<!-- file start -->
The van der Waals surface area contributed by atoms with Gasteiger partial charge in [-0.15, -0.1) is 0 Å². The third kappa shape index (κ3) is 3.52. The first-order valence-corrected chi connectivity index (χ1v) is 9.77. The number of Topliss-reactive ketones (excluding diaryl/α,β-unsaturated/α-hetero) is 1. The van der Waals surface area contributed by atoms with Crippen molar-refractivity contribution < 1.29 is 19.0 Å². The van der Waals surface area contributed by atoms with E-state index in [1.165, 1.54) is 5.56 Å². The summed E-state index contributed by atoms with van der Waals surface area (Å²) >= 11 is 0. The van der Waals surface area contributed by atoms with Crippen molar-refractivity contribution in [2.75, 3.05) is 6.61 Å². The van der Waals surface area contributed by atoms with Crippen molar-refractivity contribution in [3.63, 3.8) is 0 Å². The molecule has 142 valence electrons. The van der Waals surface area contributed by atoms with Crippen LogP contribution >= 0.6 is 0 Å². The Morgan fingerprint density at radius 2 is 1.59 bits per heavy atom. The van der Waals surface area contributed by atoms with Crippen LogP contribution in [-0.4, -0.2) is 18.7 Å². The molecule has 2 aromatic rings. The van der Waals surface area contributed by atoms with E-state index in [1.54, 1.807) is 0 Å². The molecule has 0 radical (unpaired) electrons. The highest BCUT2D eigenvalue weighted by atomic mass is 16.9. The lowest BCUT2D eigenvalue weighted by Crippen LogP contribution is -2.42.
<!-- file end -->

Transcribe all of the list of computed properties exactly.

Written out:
The van der Waals surface area contributed by atoms with Gasteiger partial charge in [-0.15, -0.1) is 0 Å². The third kappa shape index (κ3) is 3.52. The first-order valence-corrected chi connectivity index (χ1v) is 9.77. The number of Topliss-reactive ketones (excluding diaryl/α,β-unsaturated/α-hetero) is 1. The van der Waals surface area contributed by atoms with Crippen molar-refractivity contribution < 1.29 is 19.0 Å². The van der Waals surface area contributed by atoms with E-state index in [1.165, 1.54) is 5.56 Å². The summed E-state index contributed by atoms with van der Waals surface area (Å²) >= 11 is 0. The van der Waals surface area contributed by atoms with Crippen molar-refractivity contribution in [2.75, 3.05) is 6.61 Å². The van der Waals surface area contributed by atoms with Crippen molar-refractivity contribution in [3.63, 3.8) is 0 Å². The molecule has 142 valence electrons. The van der Waals surface area contributed by atoms with Crippen LogP contribution >= 0.6 is 0 Å². The Morgan fingerprint density at radius 2 is 1.59 bits per heavy atom. The van der Waals surface area contributed by atoms with Crippen LogP contribution in [-0.4, -0.2) is 18.7 Å². The molecule has 2 aromatic rings. The van der Waals surface area contributed by atoms with E-state index in [1.54, 1.807) is 0 Å². The molecule has 0 radical (unpaired) electrons. The highest BCUT2D eigenvalue weighted by atomic mass is 16.9. The lowest BCUT2D eigenvalue weighted by Crippen LogP contribution is -2.42.